This message relates to a known Open Fabrics Enterprise Distribution (OFED) problem that occurs when around 100 client threads repeatedly open a connection and transfer data. This issue is seen on the following system configuration:
  • POWER® PC systems with a Mellanox RDMA over converged ethernet (RoCE) MT26448 adapter
  • Redhat Enterprise Linux (RHEL) v6.4
  • MLNX_OFED_LINUX-2.0-3.0.0
This problem is not seen on systems with a later Mellanox adapter, MT4099, running RHEL v7 beta and OFED v3.5.

If you encounter this issue, upgrade to the latest version of the operating system and OFED software. If the problem persists, consider upgrading to the latest version of the Mellanox RoCE adapter.

Java clients hang

In fork compatibility mode, Java clients can hang when systems connect to native forked servers. This problem is associated with the RSocket preloading library. Internally the library creates a named semaphore, /rsocket_fork, when processing fork() support. However, when complete, the R-Socket library does not remove the semaphore, which persists until the system is rebooted. Any stale link or value for this named semaphore from a previous invocation blocks the native server from accepting remote client connections.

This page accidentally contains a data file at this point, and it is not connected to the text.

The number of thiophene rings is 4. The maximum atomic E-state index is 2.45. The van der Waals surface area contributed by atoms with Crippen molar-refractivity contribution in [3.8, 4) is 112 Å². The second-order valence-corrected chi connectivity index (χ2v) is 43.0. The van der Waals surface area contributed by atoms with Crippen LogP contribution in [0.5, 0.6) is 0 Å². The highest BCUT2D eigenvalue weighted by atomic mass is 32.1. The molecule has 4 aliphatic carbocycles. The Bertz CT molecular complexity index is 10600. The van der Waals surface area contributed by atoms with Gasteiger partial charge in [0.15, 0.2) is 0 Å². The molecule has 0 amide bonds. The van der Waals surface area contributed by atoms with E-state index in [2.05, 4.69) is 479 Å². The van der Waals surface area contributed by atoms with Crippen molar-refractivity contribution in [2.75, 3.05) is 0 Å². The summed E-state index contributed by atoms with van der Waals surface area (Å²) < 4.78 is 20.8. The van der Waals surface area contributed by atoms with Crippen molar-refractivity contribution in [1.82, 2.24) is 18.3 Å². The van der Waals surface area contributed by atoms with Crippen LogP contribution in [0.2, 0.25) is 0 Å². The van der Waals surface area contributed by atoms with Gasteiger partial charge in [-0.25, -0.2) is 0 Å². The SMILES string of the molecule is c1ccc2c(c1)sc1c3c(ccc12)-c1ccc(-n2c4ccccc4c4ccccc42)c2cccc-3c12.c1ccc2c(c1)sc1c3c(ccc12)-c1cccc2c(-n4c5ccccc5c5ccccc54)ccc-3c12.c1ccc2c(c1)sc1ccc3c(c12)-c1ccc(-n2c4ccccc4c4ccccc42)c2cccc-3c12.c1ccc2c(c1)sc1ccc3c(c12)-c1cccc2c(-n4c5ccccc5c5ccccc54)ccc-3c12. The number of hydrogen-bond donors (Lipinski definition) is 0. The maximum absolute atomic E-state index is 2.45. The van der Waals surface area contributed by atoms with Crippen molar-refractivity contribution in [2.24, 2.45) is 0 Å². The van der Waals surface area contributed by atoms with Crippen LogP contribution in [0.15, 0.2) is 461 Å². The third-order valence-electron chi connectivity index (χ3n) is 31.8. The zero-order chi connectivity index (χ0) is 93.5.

To work around this problem, use the rm command to unlink the /rsocket_fork named semaphore before fork() preloading begins. On Red Hat Enterprise Linux (RHEL), you can find the named semaphores in the directory /dev/shm. These files have a prefix of sem..

Java clients do not scale

The RSockets protocol currently offers fork preloading support only for simple applications that run under ideal conditions. While preloading a forked process, the RSockets library uses blocking semantics to migrate a connection to RDMA..

The current support for the fork() method in the RSocket is therefore inherently non-scalable. Java multithreaded clients that try to connect to native forked servers by using the native interoperability function might experience a large number of failed connections. To mitigate this problem, increase the client connection retry count to more than one.